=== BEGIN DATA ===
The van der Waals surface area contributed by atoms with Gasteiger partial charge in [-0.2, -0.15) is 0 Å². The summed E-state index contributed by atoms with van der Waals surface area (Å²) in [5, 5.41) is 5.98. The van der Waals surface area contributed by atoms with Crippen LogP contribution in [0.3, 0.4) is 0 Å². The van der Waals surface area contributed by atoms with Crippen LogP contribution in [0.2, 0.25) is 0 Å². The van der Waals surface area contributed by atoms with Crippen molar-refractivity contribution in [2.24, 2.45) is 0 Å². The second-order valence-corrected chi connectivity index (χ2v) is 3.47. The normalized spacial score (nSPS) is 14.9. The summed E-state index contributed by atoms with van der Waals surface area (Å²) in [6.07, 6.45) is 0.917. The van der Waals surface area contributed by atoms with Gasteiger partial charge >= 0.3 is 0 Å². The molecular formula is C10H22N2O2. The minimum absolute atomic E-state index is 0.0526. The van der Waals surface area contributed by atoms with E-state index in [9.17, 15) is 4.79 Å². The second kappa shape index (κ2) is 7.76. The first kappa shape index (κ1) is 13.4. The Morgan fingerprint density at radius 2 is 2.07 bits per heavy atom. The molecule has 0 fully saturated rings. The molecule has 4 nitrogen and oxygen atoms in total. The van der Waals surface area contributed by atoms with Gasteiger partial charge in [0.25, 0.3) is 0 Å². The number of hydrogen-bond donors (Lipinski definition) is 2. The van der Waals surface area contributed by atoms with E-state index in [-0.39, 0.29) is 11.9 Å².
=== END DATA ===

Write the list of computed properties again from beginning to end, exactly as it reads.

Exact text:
The van der Waals surface area contributed by atoms with Gasteiger partial charge in [-0.2, -0.15) is 0 Å². The summed E-state index contributed by atoms with van der Waals surface area (Å²) in [5, 5.41) is 5.98. The van der Waals surface area contributed by atoms with Crippen LogP contribution in [0.3, 0.4) is 0 Å². The van der Waals surface area contributed by atoms with Crippen LogP contribution in [0.2, 0.25) is 0 Å². The van der Waals surface area contributed by atoms with Crippen molar-refractivity contribution in [2.24, 2.45) is 0 Å². The second-order valence-corrected chi connectivity index (χ2v) is 3.47. The normalized spacial score (nSPS) is 14.9. The summed E-state index contributed by atoms with van der Waals surface area (Å²) in [6.07, 6.45) is 0.917. The van der Waals surface area contributed by atoms with Gasteiger partial charge >= 0.3 is 0 Å². The molecular formula is C10H22N2O2. The minimum absolute atomic E-state index is 0.0526. The van der Waals surface area contributed by atoms with E-state index in [9.17, 15) is 4.79 Å². The second kappa shape index (κ2) is 7.76. The first kappa shape index (κ1) is 13.4. The Morgan fingerprint density at radius 2 is 2.07 bits per heavy atom. The molecule has 0 fully saturated rings. The molecule has 4 nitrogen and oxygen atoms in total. The van der Waals surface area contributed by atoms with Gasteiger partial charge in [0.25, 0.3) is 0 Å². The number of hydrogen-bond donors (Lipinski definition) is 2. The van der Waals surface area contributed by atoms with E-state index in [-0.39, 0.29) is 11.9 Å².